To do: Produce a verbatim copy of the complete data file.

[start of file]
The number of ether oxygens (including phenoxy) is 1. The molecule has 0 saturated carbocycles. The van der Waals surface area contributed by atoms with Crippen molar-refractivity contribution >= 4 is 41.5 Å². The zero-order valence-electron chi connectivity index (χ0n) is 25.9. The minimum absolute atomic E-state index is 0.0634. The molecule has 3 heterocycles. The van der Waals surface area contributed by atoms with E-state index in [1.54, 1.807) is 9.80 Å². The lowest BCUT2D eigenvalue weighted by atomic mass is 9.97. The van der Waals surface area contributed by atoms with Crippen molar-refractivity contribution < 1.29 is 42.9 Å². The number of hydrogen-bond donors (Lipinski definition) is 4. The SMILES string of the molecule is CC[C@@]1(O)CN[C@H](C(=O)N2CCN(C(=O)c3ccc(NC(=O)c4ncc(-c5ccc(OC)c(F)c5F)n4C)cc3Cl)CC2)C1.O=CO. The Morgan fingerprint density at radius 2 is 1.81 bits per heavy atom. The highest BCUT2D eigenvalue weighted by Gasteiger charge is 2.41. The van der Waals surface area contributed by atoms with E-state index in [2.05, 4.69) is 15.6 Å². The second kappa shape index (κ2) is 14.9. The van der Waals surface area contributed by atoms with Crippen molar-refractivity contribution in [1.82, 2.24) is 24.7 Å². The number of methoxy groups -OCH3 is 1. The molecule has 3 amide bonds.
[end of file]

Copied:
The number of ether oxygens (including phenoxy) is 1. The molecule has 0 saturated carbocycles. The van der Waals surface area contributed by atoms with Crippen molar-refractivity contribution >= 4 is 41.5 Å². The zero-order valence-electron chi connectivity index (χ0n) is 25.9. The minimum absolute atomic E-state index is 0.0634. The molecule has 3 heterocycles. The van der Waals surface area contributed by atoms with E-state index in [1.54, 1.807) is 9.80 Å². The lowest BCUT2D eigenvalue weighted by atomic mass is 9.97. The van der Waals surface area contributed by atoms with Crippen molar-refractivity contribution < 1.29 is 42.9 Å². The number of hydrogen-bond donors (Lipinski definition) is 4. The SMILES string of the molecule is CC[C@@]1(O)CN[C@H](C(=O)N2CCN(C(=O)c3ccc(NC(=O)c4ncc(-c5ccc(OC)c(F)c5F)n4C)cc3Cl)CC2)C1.O=CO. The Morgan fingerprint density at radius 2 is 1.81 bits per heavy atom. The highest BCUT2D eigenvalue weighted by Gasteiger charge is 2.41. The van der Waals surface area contributed by atoms with E-state index in [2.05, 4.69) is 15.6 Å². The second kappa shape index (κ2) is 14.9. The van der Waals surface area contributed by atoms with Crippen molar-refractivity contribution in [1.82, 2.24) is 24.7 Å². The number of methoxy groups -OCH3 is 1. The molecule has 3 amide bonds.